In 17th-century Persia, a young woman and her mother find themselves alone and without a dowry. Forced into a secret marriage to a wealthy man, the young woman is faced with a daunting decision: forsake her own dignity, or risk everything she has in an effort to create a new life.
In 17th-century Persia, a 14-year-old woman believes she will be married within the year. But when her beloved father dies, she and her mother find themselves alone and without a dowry. With nowhere else to go, they are forced to sell the brilliant turquoise rug the young woman has woven to pay for their journey to Isfahan, where they will work as servants for her uncle, a rich rug designer in the court of the legendary Shah Abbas the Great.
Despite her lowly station, the young woman blossoms as a brilliant designer of carpets, a rarity in a craft dominated by men. But while her talent flourishes, her prospects for a happy marriage grow dim. Forced into a secret marriage to a wealthy man, the young woman finds herself faced with a daunting decision: forsake her own dignity, or risk everything she has in an effort to create a new life.
In the spring of the year that I was supposed to be married, a comet launched itself over the skies of my village. It was brighter than any comet we had ever seen, and more evil. Night after night, as it crawled across our skies spraying its cold white seeds of sorrow, we tried to decipher the fearsome messages of the stars. Hajj Ali, the most learned man in our village, traveled to Isfahan to fetch a copy of the chief astronomers almanac so we would know what calamities to expect.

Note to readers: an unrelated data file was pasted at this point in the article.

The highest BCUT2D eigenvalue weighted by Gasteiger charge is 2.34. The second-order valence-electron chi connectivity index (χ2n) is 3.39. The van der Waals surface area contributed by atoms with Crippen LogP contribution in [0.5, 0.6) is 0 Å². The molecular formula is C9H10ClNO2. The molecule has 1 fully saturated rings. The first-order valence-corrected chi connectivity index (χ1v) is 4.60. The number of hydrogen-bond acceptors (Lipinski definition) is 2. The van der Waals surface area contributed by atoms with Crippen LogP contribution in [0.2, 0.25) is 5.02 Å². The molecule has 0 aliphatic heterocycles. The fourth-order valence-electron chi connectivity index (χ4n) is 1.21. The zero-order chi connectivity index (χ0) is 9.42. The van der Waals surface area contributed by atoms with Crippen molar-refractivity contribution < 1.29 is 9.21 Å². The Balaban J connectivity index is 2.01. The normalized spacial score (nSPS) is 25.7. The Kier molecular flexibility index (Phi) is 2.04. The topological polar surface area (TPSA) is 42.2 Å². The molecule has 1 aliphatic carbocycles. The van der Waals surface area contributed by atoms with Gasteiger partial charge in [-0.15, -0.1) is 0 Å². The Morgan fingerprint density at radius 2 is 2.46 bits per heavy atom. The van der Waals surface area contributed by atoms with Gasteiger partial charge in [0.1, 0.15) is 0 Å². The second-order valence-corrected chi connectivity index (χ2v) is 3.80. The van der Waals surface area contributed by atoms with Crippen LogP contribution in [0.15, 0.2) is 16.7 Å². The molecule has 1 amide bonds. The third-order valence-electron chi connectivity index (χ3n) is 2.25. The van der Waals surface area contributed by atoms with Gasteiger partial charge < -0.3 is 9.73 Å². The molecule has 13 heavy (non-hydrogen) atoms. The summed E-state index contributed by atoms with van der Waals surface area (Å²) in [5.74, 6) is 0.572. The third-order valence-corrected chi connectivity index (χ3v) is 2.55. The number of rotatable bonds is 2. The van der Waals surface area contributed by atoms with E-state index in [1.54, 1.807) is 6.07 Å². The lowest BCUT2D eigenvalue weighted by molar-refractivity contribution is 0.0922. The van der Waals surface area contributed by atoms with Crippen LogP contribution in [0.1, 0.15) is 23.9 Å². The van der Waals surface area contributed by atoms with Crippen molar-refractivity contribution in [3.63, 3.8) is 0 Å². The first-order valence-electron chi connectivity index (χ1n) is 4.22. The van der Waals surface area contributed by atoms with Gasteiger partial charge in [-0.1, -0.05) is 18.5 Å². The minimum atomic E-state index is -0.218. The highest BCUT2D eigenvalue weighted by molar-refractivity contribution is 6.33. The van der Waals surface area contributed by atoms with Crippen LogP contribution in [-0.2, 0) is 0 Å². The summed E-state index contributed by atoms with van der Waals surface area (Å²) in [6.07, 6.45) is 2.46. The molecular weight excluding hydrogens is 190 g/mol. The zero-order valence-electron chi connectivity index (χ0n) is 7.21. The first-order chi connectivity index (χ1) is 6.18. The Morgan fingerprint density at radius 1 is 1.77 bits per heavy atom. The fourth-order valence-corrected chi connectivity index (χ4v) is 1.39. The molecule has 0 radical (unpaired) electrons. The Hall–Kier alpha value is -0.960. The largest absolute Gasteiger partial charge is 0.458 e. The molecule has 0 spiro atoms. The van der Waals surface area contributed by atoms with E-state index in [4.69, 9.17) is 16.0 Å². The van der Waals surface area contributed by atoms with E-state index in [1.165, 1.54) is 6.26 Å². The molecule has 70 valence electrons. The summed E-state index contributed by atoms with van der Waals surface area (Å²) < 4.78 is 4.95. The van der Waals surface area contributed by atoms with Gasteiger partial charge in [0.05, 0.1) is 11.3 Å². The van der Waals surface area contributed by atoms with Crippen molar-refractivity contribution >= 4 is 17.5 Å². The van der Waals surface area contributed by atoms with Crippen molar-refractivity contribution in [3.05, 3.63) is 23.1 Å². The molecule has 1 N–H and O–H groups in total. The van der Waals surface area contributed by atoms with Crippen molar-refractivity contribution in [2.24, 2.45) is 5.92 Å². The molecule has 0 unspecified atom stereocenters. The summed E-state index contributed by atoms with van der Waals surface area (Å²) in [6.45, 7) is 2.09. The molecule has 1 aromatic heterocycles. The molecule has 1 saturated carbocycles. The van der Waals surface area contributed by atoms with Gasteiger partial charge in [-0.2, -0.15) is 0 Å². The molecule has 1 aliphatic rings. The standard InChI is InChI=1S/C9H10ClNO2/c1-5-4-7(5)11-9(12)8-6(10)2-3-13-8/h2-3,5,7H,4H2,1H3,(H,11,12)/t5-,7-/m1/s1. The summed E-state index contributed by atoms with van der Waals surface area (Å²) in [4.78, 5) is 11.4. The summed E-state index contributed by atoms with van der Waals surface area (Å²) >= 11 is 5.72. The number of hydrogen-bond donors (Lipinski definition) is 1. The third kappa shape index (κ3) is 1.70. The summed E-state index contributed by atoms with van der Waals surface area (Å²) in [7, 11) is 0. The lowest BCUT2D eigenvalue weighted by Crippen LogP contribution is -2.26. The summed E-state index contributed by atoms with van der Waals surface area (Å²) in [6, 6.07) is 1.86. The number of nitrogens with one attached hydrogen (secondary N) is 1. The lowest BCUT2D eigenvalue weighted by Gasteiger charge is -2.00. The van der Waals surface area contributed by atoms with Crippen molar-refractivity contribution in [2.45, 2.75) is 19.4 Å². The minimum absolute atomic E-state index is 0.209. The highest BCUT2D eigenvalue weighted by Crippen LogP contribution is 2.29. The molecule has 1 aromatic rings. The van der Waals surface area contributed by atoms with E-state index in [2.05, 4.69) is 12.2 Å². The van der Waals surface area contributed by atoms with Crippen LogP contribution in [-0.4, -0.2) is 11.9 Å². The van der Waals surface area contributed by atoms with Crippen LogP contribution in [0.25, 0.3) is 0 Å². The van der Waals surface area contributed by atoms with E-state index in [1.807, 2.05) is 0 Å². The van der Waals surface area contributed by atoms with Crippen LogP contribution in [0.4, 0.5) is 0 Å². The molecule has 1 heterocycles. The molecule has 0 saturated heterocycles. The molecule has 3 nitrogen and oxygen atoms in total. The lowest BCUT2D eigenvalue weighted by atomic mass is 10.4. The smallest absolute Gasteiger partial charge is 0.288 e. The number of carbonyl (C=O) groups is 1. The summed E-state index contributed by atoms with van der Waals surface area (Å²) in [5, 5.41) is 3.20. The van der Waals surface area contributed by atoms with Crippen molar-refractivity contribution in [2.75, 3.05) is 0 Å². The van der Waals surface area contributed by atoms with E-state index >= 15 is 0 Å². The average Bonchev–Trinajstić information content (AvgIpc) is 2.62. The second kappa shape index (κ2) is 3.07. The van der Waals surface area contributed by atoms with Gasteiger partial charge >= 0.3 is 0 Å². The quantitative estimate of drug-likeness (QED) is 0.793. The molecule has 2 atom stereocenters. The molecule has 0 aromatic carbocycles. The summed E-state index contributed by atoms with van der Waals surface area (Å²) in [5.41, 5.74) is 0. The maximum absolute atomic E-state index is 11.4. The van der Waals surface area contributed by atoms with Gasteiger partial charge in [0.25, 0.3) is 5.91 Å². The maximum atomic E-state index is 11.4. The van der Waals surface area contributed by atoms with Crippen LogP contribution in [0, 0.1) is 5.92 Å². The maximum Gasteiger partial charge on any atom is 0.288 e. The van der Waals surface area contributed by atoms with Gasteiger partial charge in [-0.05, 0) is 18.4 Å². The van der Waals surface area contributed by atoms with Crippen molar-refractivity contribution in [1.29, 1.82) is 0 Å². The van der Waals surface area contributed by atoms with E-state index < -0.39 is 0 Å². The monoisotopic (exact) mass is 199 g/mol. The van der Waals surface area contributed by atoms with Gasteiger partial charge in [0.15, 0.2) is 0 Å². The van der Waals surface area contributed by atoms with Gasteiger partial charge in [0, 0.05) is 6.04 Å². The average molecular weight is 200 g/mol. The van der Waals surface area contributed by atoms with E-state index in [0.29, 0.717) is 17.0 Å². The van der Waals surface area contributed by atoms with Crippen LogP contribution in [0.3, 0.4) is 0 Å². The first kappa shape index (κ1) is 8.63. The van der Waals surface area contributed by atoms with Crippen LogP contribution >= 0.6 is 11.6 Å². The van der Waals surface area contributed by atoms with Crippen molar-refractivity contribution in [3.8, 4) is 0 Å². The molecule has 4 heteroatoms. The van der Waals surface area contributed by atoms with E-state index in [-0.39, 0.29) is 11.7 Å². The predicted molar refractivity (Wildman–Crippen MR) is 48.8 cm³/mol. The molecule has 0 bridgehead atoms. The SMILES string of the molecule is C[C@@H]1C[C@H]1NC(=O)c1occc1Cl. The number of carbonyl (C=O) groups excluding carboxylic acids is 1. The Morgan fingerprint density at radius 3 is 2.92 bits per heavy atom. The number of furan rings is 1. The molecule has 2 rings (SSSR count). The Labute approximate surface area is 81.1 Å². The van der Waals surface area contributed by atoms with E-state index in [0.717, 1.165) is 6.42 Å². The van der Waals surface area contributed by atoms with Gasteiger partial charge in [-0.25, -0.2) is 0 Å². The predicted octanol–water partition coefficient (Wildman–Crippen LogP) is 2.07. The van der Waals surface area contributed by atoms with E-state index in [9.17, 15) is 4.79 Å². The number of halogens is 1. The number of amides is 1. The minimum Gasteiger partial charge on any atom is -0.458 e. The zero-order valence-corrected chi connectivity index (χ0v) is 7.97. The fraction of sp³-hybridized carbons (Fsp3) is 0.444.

The evening he returned, the people of my village began assembling outside to listen to the predictions for the months ahead. My parents and I stood near the old cypress, the only tree in our village, which was decorated with strips of cloth marking peoples vows. Everyone was looking upward at the stars, their chins pointing toward the sky, their faces grave. I was small enough to see under Hajj Alis big white beard, which looked like a tuft of desert scrub. My mother, ...
Part Arabian nights fairytale, part historical fiction, and part feminist treatise, this novel combines different motifs in a delightful and captivating manner. Written in plain, earthy, yet colorful prose, interspersed with Persian folktales, Amirrzvani's strengths come from her ability to make the sounds, smells, and architecture of this ancient Persian world come alive.
(Reviewed by BookBrowse Review Team).
Full Review (817 words).
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